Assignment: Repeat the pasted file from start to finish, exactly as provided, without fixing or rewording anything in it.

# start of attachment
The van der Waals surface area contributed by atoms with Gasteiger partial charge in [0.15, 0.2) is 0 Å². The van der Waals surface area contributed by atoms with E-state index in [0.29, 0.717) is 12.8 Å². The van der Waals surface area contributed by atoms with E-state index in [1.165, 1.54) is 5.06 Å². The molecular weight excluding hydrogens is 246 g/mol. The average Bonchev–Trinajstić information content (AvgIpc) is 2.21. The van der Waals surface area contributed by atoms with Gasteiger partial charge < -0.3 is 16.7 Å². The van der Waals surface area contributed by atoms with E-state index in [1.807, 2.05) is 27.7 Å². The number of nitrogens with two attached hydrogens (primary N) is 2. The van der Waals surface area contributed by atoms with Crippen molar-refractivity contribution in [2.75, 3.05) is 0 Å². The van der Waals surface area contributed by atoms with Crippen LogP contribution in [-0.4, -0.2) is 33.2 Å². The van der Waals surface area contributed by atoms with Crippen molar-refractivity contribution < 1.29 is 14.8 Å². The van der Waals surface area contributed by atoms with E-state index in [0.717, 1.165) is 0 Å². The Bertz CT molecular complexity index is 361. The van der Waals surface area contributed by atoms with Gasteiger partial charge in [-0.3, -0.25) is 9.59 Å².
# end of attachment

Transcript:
The van der Waals surface area contributed by atoms with Gasteiger partial charge in [0.15, 0.2) is 0 Å². The van der Waals surface area contributed by atoms with E-state index in [0.29, 0.717) is 12.8 Å². The van der Waals surface area contributed by atoms with E-state index in [1.165, 1.54) is 5.06 Å². The molecular weight excluding hydrogens is 246 g/mol. The average Bonchev–Trinajstić information content (AvgIpc) is 2.21. The van der Waals surface area contributed by atoms with Gasteiger partial charge < -0.3 is 16.7 Å². The van der Waals surface area contributed by atoms with E-state index in [1.807, 2.05) is 27.7 Å². The number of nitrogens with two attached hydrogens (primary N) is 2. The van der Waals surface area contributed by atoms with Crippen molar-refractivity contribution in [2.75, 3.05) is 0 Å². The van der Waals surface area contributed by atoms with Crippen LogP contribution in [-0.4, -0.2) is 33.2 Å². The van der Waals surface area contributed by atoms with Crippen molar-refractivity contribution < 1.29 is 14.8 Å². The van der Waals surface area contributed by atoms with E-state index in [0.717, 1.165) is 0 Å². The Bertz CT molecular complexity index is 361. The van der Waals surface area contributed by atoms with Gasteiger partial charge in [-0.3, -0.25) is 9.59 Å².